With airline safety grabbing the headlines, Qualcomm
made its own bid for attention yesterday, unveiling technology
that would allow those on the ground to keep a constant eye on
what's happening on an airplane.
The wireless technology is based on the satellite system
operated by Globalstar Telecommunications, which provides
satellite phone service to 55,000 customers worldwide.
The Globalstar Satellite Communications System uses 48
satellites and would allow for the real-time transmission of
voice, data and video from airplanes. Current radio systems
only provide for voice communications and can't give those on
the ground a picture of what's going on throughout an
Qualcomm had been working on the airline satellite system
for some time, with the effort originally focused on providing
passengers with the ability to surf the Internet. However, few
airlines were interested in laying out the cash for such a
system, skeptical of its money-making potential.
In the wake of the Sept. 11 terrorist attacks, Qualcomm
realized the technology could also aid in airplane security,
said Irwin Jacobs, the company's chairman and CEO.
Jacobs declined to give the exact cost of the system, but
said it would be economical for cash-strapped airlines to
install and run. In addition, Jacobs said the system, at just
50 pounds, wouldn't add substantial weight to a plane, whether
it be commercial or private. The antenna is less than 10
inches long and weighs less than two pounds.
The airborne security system could work in tandem with
airplanes' flight data recorders and black boxes, providing a
backup of communications in case of an accident or hijacking.
There have been preliminary discussions with many of the
airlines, Jacobs said. Because the system is so new, he said,
no firm deals have been struck. In two weeks, Qualcomm plans
to demonstrate the technology in Washington, D.C., for
government agencies and the airlines to gauge interest in the
If consumers feel more secure, they might be more willing
fly again, Jacobs said. In addition, airlines could
potentially add revenue by offering the Internet on flights.
Yesterday's demonstration showed the airborne satellite
system's ability to send e-mail, instant messages, picture
attachments, at the same time that a video feed beamed the
movements of those in the cockpit and the cabin. Jacobs made
his comments from an airport hangar near Lindbergh Field,
while the airplane and its passengers flew to Yuma, Ariz.
But the demonstration hardly went without a hitch. The picture quality was reminiscent
of early Internet video, replete with jerky and robotic images
of the passengers and pilots. Some of the airplane's
microphones failed to work and the voice connection cut out as
"The best laid plans of mice and airplanes," Jacobs
remarked, about the glitches.
But yesterday's technical problems aren't the only ones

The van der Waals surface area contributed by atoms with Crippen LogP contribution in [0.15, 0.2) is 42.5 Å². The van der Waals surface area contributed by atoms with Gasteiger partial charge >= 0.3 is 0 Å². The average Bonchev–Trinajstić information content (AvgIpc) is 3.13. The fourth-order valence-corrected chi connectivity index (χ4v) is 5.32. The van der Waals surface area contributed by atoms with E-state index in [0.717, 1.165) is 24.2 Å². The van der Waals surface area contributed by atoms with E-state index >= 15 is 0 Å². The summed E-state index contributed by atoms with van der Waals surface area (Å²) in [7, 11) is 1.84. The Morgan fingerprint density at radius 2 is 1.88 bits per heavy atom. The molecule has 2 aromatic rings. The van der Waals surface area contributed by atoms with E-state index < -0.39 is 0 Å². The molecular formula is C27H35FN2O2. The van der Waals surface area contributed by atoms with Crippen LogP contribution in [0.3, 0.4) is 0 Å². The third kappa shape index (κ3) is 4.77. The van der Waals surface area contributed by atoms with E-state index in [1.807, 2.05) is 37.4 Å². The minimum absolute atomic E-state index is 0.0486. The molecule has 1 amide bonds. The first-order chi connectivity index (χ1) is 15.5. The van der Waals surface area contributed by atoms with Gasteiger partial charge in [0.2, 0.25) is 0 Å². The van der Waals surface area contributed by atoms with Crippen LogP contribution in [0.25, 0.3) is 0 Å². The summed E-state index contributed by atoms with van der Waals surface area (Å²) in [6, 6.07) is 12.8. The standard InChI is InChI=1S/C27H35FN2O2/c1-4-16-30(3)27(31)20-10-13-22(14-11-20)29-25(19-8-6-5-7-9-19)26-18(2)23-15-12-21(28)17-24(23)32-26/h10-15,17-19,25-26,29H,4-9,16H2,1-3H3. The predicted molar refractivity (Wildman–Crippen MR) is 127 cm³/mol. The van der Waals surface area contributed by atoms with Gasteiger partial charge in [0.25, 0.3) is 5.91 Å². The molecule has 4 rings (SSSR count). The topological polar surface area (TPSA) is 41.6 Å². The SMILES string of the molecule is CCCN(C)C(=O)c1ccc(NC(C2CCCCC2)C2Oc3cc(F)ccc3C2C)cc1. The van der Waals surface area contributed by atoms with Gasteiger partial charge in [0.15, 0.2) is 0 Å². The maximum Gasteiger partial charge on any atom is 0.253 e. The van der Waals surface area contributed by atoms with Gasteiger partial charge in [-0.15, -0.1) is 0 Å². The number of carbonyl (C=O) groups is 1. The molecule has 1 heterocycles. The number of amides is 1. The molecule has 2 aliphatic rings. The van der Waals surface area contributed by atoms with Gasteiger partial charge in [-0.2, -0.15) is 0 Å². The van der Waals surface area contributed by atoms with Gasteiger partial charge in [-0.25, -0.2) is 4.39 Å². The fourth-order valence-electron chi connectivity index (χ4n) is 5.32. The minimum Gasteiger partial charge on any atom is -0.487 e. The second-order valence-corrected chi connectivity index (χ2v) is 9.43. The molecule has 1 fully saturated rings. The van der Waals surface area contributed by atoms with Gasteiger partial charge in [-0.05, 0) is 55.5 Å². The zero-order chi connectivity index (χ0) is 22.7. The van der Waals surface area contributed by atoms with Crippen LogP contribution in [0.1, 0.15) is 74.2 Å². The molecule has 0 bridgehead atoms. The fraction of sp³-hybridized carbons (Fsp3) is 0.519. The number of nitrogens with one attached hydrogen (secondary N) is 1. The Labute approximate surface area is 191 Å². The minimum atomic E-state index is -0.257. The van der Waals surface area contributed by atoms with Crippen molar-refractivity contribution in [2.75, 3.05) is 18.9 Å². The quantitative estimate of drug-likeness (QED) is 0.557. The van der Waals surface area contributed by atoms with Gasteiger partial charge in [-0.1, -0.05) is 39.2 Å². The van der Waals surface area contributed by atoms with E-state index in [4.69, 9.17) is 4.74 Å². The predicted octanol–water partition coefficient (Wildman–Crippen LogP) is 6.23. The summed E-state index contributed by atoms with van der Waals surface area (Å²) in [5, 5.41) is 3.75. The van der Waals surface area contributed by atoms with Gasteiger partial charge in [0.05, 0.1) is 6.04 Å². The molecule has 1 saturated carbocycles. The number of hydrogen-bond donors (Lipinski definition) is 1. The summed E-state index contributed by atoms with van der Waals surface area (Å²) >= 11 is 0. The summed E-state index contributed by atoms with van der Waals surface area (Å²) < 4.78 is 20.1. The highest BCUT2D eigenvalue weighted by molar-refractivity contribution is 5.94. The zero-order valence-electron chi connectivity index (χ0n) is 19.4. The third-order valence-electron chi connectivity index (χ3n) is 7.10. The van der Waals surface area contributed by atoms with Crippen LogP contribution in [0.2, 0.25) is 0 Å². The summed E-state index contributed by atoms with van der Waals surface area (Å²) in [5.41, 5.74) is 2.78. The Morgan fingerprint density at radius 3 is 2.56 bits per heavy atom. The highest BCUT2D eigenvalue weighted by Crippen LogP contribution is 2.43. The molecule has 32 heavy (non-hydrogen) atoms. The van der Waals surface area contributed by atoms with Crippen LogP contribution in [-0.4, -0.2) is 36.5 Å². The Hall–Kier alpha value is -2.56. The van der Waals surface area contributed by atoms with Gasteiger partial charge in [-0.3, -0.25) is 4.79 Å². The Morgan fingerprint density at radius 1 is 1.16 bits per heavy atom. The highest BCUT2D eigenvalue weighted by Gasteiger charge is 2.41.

facing the system. Globalstar is on the financial ropes and in
the process of reorganizing. The company has estimated it has
enough cash to make it to the end of the year. Analysts say
that without an infusion of additional capital, the company
may have to declare bankruptcy. That fact might make potential
customers wary of signing on to Qualcomm's system.
Qualcomm, an early investor in Globalstar, has so far
declined to put in additional funding. But Jacobs said
yesterday that Qualcomm may be willing to provide financial
"It's possible," Jacobs said. "It depends on what the
reorganization looks like."
The company also faces competition. Iridium Satellite,
another satellite phone company, said shortly after the Sept.
11 hijackings that it had come up with a cockpit voice system
that could monitor and back up all communications. Iridium
said the system may be available in four months, depending on
government approvals, at a cost of $50,000 to $60,000 per jet.
Jacobs said the Globalstar system is superior because it
has transmission speeds 10 times faster than Iridium's, making
video and Internet use possible. Boeing Inc. and high-end
satellite company Inmarsat also have competing technologies.
Qualcomm also must get approval from the Federal Aviation
Administration for the system, which could take some time.
Still, Jacobs is hopeful that Globalstar would provide enough
of a benefit that the FAA would quickly give it the green
Mohan Trivedi, a UCSD professor in electrical engineering,
said his research lab is working on technology similar to
Qualcomm's for use in automobiles and trucks. There's a
critical need for these types of security systems, Trivedi
said, because 58 percent of all terrorist attacks are against
the transportation infrastructure.
But he said Qualcomm might face some roadblocks. Pilots'
unions in the past have resisted cockpit video surveillance,
he said. In addition, many airlines are fighting to stay in
business and might not have the cash to spend on these new
"I'm not sure whether all the airlines will be willing to
take this up immediately," Trivedi said.
News of the demonstration helped Globalstar's stock price,
which jumped 120 percent, gaining 47 cents yesterday to close
at 86 cents. Shares in Qualcomm dropped $2.97 to close at
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